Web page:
Edeard is ambushed when his squad hears of previously-unknown types of rifles being unloaded in a certain area of the city. They push him off a tower -and he flies, thanks to the city. Even the death of one of his squad members works to his benefit, as he actually sees the man's soul, which he gifts to the Pythia, the spiritual leader. This raises his hero status even further.
I found the wedding preparations and the election vote to be a little long, but I suppose they were necessary setup for the final chapter, which changes everything. As Finitan, the egg-shaper guild master, wins the elections, Edeard and several of his men are sent out to apprehend bandits who have been raiding the outer provinces. This, too, is an ambush, but of the former mayor! I never saw this coming, but I suppose it was somewhat telegraphed beforehand. But when every one of his companions is killed, I started to think that something was wrong. The author was going so far in making Edeard alone again that I grew suspicious. Then Edeard returned to the city he found Owain in control, and men with guns on every street -and every one of his friends dead, including Kristabel.
At this point, I knew the story was going to go one of two ways. It seemed unlikely that we would start over, with Edeard (and at this point Salrana, the other survivor from his village) going off to another part of the world to start their lives over. It seemed more likely there would be a reset button of some kind, and there was. I also found Salrana's betrayal distasteful. As Edeard said, it was not like her at all. I thought it was rather convenient that the one person he had left in his life would treat him so callously and join his enemies. But at the very end it is revealed that Salrana has taken not only Owain as a lover, but also Ranalee. It is Ranalee who has used her power to corrupt Salrana, who could not resist it as Edeard had.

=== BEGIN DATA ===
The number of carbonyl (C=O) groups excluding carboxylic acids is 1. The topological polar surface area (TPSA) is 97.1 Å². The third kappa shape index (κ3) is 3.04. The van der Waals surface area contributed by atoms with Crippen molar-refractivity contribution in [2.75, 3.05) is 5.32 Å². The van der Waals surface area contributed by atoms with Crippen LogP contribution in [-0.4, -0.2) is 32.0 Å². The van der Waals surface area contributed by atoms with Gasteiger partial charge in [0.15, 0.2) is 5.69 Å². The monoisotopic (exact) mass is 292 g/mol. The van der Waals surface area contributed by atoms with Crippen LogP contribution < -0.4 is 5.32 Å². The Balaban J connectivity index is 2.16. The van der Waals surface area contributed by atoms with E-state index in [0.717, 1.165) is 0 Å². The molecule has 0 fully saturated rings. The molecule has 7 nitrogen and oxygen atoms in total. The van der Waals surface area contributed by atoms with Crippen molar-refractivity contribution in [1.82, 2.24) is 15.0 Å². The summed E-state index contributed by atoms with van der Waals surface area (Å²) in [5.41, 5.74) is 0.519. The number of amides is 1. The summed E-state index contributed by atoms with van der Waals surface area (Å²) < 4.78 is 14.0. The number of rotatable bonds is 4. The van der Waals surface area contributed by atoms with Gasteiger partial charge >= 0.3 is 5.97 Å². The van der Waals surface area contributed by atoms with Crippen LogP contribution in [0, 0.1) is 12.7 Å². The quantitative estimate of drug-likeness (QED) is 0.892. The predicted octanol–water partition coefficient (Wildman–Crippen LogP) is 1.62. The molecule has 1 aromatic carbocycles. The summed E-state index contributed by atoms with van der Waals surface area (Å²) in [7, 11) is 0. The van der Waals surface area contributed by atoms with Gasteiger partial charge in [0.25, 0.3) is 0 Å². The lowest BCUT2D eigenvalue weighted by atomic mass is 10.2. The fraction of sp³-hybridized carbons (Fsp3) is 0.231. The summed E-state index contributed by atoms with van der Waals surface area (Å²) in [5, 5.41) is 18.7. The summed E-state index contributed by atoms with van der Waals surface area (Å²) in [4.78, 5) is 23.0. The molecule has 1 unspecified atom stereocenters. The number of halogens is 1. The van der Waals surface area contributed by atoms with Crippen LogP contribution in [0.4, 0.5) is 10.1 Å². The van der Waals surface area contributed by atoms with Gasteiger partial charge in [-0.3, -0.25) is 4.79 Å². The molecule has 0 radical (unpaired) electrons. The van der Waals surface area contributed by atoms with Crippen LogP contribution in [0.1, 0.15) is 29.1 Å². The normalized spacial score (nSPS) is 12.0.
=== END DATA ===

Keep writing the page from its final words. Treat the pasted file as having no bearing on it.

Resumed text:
So the reset button is revealed -it's actually revealed in the title of the novel. Edeard can see into the patterns stored in the Void, which has recorded every instant it has experienced. He can reach into that past and delve into it, restarting from a point before he made his mistakes. And so he does, riding back into the city before its takeover. He kills Owain and all the other conspirators, and makes many arrests. The city is thus saved, and somehow it doesn't feel like a cheat. This is related to part of the story that doesn't take place in Makkathran -where it is revealed that the Void, which is a machine created by the original inhabitants of the galaxy, is a giant telepathic container that can grant wishes, but in order for it to store all the information within it and to be able to reset to a previous time, it needs to consume star system after star system, eventually consuming the galaxy.
For outside the Void, after Araminta told the Skylord she didn't want to talk to him at the end of the last book, the Void expanded again. I don't remember Justine from the previous novel, but she becomes important here. On the guardian outpost constantly watching the Void, Justine launches her ship toward the Void after it expands, risking the wrath of the Raiel to get there. Araminta risks speaking to the Skylord again, who expands the Void to accept Justine's ship. When she went into hibernation and emerged occasionally, spending a year for about every day spent outside the Void, I suspected she might actually be The Lady, whose teachings so many in Makkathran worship. But if so, it hasn't happened by the end of this book. At the end of her journey, she lands in a place that resembles one she visited a thousand years ago, meeting the love of her life -again, stranded as her ship no longer has power to leave. But she knows Edeard's trick, and is convinced by her father (the Third Dreamer, now that Justine is in the Void) that she has to reach into the past and do a reset to before she crashed, and try to reach Makkathran. This is all in humanity's quest to discovery what is at the heart of the Void, and either join with it or stop its expansion.